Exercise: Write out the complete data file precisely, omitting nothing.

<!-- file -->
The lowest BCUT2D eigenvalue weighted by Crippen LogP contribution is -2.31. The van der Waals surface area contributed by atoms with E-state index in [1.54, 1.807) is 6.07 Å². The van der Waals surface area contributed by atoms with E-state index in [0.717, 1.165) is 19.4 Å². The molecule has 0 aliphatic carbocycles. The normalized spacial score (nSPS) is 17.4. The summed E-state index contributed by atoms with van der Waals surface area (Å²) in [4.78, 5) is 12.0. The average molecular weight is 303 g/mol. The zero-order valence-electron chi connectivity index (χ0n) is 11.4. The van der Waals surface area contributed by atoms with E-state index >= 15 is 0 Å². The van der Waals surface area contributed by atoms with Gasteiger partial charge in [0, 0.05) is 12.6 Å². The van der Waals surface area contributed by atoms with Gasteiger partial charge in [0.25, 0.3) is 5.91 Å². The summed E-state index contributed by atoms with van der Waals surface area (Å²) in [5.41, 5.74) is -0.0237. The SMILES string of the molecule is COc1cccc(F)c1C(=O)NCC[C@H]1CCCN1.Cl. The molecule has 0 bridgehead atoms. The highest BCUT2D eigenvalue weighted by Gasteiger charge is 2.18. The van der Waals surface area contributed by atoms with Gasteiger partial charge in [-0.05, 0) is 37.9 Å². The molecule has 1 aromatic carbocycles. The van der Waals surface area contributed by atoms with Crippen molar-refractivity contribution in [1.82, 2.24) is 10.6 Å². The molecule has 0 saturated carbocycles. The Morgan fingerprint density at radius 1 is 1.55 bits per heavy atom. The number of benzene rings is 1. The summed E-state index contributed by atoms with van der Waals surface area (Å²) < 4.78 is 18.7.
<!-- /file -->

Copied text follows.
The lowest BCUT2D eigenvalue weighted by Crippen LogP contribution is -2.31. The van der Waals surface area contributed by atoms with E-state index in [1.54, 1.807) is 6.07 Å². The van der Waals surface area contributed by atoms with E-state index in [0.717, 1.165) is 19.4 Å². The molecule has 0 aliphatic carbocycles. The normalized spacial score (nSPS) is 17.4. The summed E-state index contributed by atoms with van der Waals surface area (Å²) in [4.78, 5) is 12.0. The average molecular weight is 303 g/mol. The zero-order valence-electron chi connectivity index (χ0n) is 11.4. The van der Waals surface area contributed by atoms with E-state index >= 15 is 0 Å². The van der Waals surface area contributed by atoms with Gasteiger partial charge in [0, 0.05) is 12.6 Å². The van der Waals surface area contributed by atoms with Gasteiger partial charge in [0.25, 0.3) is 5.91 Å². The summed E-state index contributed by atoms with van der Waals surface area (Å²) in [5.41, 5.74) is -0.0237. The SMILES string of the molecule is COc1cccc(F)c1C(=O)NCC[C@H]1CCCN1.Cl. The molecule has 0 bridgehead atoms. The highest BCUT2D eigenvalue weighted by Gasteiger charge is 2.18. The van der Waals surface area contributed by atoms with Gasteiger partial charge in [-0.05, 0) is 37.9 Å². The molecule has 1 aromatic carbocycles. The van der Waals surface area contributed by atoms with Crippen molar-refractivity contribution in [1.82, 2.24) is 10.6 Å². The molecule has 0 saturated carbocycles. The Morgan fingerprint density at radius 1 is 1.55 bits per heavy atom. The number of benzene rings is 1. The summed E-state index contributed by atoms with van der Waals surface area (Å²) < 4.78 is 18.7.